Subject: Re: Hypothetical Business Plan
From: "Stephen J. Turnbull" <stephen@xemacs.org>
Date: Sat, 23 Jul 2005 01:56:24 +0900

>>>>> "Joe" == Joe Corneli <jcorneli@math.utexas.edu> writes:

    >>    I'm not sure that's allowed under a lot of open source
    >> licenses, but it is for my "personal" use, even if it's hosted
    >> on a web server that everyone can access.

    Joe> Yes, it is allowed.

Under the GPL, yes.  There are OSI-certified licenses that restrict
internal "deployment" in some way, however, such as some versions of
Apple's license.

                                 ****

I have to say that I can't get up much enthusiasm for a business plan
that depends on keeping the implementation of user-visible features
obscure.  Eg, consider Amazon's "one-click shopping".  They protected
_that_ with a patent, and they had to---any half-decent web designer
could implement that once the importance of the idea was clear.  Ditto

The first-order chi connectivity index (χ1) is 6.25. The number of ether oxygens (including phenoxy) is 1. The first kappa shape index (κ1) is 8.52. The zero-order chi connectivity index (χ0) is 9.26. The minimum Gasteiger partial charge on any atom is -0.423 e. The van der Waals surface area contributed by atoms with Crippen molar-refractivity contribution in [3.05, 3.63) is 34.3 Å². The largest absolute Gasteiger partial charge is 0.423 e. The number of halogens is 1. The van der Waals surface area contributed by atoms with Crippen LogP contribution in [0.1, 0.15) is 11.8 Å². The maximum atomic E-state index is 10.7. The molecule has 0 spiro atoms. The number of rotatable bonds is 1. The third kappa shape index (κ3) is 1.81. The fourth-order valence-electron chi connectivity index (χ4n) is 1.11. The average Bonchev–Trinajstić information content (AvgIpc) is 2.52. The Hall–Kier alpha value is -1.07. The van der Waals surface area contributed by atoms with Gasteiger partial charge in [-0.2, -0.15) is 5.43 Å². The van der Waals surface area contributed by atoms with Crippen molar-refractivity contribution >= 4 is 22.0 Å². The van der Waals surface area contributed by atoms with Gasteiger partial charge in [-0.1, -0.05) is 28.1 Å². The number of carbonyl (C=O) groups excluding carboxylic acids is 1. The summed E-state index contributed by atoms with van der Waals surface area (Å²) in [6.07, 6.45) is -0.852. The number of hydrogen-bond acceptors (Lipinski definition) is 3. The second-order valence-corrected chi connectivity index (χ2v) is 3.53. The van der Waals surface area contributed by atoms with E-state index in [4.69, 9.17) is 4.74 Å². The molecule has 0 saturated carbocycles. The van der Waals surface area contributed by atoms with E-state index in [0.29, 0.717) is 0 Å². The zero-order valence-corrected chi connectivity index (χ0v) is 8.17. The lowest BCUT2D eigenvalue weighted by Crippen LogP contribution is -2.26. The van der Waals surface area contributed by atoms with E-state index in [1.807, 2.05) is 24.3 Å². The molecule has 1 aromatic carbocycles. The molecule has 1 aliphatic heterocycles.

RSA.

On the other hand, Karmarkar gave the same solutions that all the
other LP solvers did---just a factor of 100 times faster.  Didn't need
a patent for that, although he eventually did get one---for an
algorithm variant he wasn't actually using in the consulting business!
(According to a colleague who might very well know, but she had had a
lot of wine....)

This doesn't mean that a collection of user-visible features can't
give you an advantage, but it's a matter of getting a head start in
the Red Queen's Race.

-- 
School of Systems and Information Engineering http://turnbull.sk.tsukuba.ac.jp
University of Tsukuba                    Tennodai 1-1-1 Tsukuba 305-8573 JAPAN
               Ask not how you can "do" free software business;
              ask what your business can "do for" free software.